Southern Pride’s commercial smokers can craft high-quality barbecue while freeing chefs from constant supervision.
B.B. Robertson and his son, Michael, didn’t set out to create one of the world’s best smokers. They just wanted to make their Illinois barbecue restaurant more efficient. “They needed to find a better way of producing large quantities of barbecue with a lot less labor,” third-generation owner and President Jared Robertson says.
Traditional barbecue can take the better part of a day to cook on the smoker. The time-consuming process needs frequent attention to get done right. The Robertsons realized they could save time and labor while increasing the quality and quantity of their menu items if they could automate the process.
Realizing the market for such a device went far beyond their kitchen, the Robertsons sold the restaurant and went into business selling hand-built rotisserie smokers. The pair sold six smokers in the first year and another 13 the following year. From that modest beginning, Southern Pride has made and sold more than 22,000 smokers around the world – allowing anyone to enjoy high-quality barbecue without the need for constant attention from a pit master.
Southern Pride smokers are found in everything from high-quality chain restaurants such as Sonny’s BBQ and Lucille’s Smokehouse Bar-B-Que to world-renowned single-location joints such as Smoque in Chicago, sports arenas and even NASA’s Kennedy Space Center.
The popularity of smokers is even growing beyond traditional barbecue to an assortment of other dishes such as baked beans, potatoes and even ice. “It’s a rapidly growing part of the foodservice business,” Robertson says of smokers. “We’re very fortunate to have such diversity in our customers coming from all walks of foodservice life.”
Barbecue restaurants take enormous pride not only in their food, but also in the process with which it is made. Every chef uses their own blend of seasonings, wood and temperatures to create a signature taste. “Everybody that creates barbecue thinks theirs is the best,” Robertson says. “There is so much pride that goes into this. ‘If you’re not doing it my way you’re doing it wrong.’”
Southern Pride must consider that mindset when building its smokers. “When you watch somebody experience good barbecue for the first time it’s a life-changing event,” Robertson explains.
Consistency is the key to automating smoking. A brisket placed in the smoker overnight and left to cook unsupervised will be unloaded in the morning and should have the same result every time. Chefs have confidence in Southern Pride smokers because the company uses only high-quality components.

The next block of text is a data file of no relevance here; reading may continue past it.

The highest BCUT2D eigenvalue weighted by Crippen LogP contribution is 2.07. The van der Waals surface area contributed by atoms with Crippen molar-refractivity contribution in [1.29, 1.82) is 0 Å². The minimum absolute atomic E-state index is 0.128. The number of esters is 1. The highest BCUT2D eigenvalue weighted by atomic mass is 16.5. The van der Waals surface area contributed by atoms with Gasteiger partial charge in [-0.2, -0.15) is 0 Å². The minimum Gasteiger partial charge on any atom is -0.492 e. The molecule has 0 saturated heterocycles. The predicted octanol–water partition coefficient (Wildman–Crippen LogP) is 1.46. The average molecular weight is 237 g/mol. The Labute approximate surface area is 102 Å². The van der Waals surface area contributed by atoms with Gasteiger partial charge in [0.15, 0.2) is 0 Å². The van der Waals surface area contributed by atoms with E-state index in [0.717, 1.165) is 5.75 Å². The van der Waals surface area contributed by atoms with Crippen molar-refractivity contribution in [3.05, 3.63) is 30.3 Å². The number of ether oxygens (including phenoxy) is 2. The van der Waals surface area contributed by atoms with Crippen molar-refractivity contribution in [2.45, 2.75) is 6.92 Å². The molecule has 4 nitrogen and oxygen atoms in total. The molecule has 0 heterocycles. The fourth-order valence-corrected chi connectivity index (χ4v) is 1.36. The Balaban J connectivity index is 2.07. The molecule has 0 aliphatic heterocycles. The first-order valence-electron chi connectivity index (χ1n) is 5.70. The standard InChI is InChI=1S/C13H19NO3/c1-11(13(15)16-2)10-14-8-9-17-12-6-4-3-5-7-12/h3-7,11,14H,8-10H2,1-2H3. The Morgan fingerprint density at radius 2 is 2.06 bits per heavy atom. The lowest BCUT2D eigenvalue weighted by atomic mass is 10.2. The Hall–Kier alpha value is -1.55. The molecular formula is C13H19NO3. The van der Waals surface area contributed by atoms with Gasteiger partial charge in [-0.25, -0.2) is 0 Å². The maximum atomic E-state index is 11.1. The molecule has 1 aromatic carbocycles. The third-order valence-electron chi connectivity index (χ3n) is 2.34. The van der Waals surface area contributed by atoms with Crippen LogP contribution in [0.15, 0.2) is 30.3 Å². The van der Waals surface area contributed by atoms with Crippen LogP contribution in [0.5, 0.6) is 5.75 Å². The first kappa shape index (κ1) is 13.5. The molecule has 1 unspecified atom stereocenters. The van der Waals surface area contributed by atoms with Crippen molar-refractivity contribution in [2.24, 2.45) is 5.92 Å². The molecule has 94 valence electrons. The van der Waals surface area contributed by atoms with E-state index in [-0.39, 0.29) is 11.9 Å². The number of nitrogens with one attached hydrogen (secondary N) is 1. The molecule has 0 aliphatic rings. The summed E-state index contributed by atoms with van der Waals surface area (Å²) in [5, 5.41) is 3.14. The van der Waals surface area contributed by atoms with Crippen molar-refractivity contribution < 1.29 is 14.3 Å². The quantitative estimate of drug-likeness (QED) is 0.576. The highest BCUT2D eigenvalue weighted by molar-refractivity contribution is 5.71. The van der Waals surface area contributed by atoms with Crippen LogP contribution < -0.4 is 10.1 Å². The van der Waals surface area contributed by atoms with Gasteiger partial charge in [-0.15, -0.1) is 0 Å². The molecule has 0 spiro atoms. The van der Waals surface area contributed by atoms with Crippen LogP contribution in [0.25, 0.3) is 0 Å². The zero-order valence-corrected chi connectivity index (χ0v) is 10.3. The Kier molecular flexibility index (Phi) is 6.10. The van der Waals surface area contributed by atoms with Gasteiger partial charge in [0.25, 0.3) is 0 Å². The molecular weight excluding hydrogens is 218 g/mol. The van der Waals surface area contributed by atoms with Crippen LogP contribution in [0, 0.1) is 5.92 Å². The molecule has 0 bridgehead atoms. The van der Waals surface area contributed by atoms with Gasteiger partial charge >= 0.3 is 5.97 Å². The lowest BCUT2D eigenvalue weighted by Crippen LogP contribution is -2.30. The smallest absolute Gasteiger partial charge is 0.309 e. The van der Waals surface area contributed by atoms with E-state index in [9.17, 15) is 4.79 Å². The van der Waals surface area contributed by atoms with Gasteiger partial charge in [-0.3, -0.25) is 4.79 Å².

The convection fan motor system, for example, uses a high-temperature grease to stay lubricated even during long cooking periods, and the controls on every smoker are manufactured specifically for Southern Pride. “All our components are commercial grade components supplied by industrial suppliers and several are tailor-made to fit our smokers,” Robertson says.
The quality of Southern Pride’s smokers goes hand-in-hand with its network of 20 distributors, which service equipment as well as sell it. To help those distributors, Southern Pride designs its equipment to be easily maintained and serviced.
Its network includes two international distributors. Some of Southern Pride’s largest growth markets are Europe, Australia and New Zealand. “They come to the United States and they experience our barbecue and they want to take it back home because they realize there is an opportunity,” Robertson says of the international interest.
“The international business is really something that has taken an interest to barbecue in the past decade,” Robertson continues. “Good food is good food everywhere and people really enjoy American barbecue.”
Three factors determine which of Southern Pride’s 10 available smoker models best suites a restaurant’s use: budget, capacity requirement and the amount of space available in the kitchen. The largest gas smokers can weigh upward of 2,400 pounds can cook 1,400 pounds of pork simultaneously. The company’s smaller electric smokers can still hold up to about 200 pounds of meat.
Southern Pride’s newest innovation is its SRG-400, a gas-fired wood-burning smoker with stationary racks. The design allows restaurants to cook up to 400 pounds of pork in a smaller footprint by removing the rotisserie. “We worked a lot with the air flow to make sure we got the same consistency as with our rotisserie products,” Robertson says.
More than 1,000 smokers are produced each year out of Southern Pride’s 117,000-square-foot facility in Alamo, Tenn. A 2009 roof collapse at the factory gave Southern Pride an opportunity to rethink the manufacturing process and make upgrades that improved the efficiency of its products.
Older Southern Pride smokers welded mild steel interiors and angle iron together with the cabinet. Today’s models are much more advanced, using stainless steel paneled construction to increase durability and prolong the life of the smoker. Access to the convection fan has also improved, allowing a person to more easily clean the fan blade to ensure steady airflow. “We try to engineer things that make it easier and faster for our customers to maintain their equipment,” Robertson says.
Like most kitchen equipment, smokers are often hidden from the customers, making it difficult to build name recognition. But more consumers and restaurateurs alike are beginning to notice Southern Pride. The company’s smokers frequently appear on TV during food shows and social media has given the company a new outlet to reach fans. “Word of mouth is single handily the best thing we’ve got going for us,” Robertson says.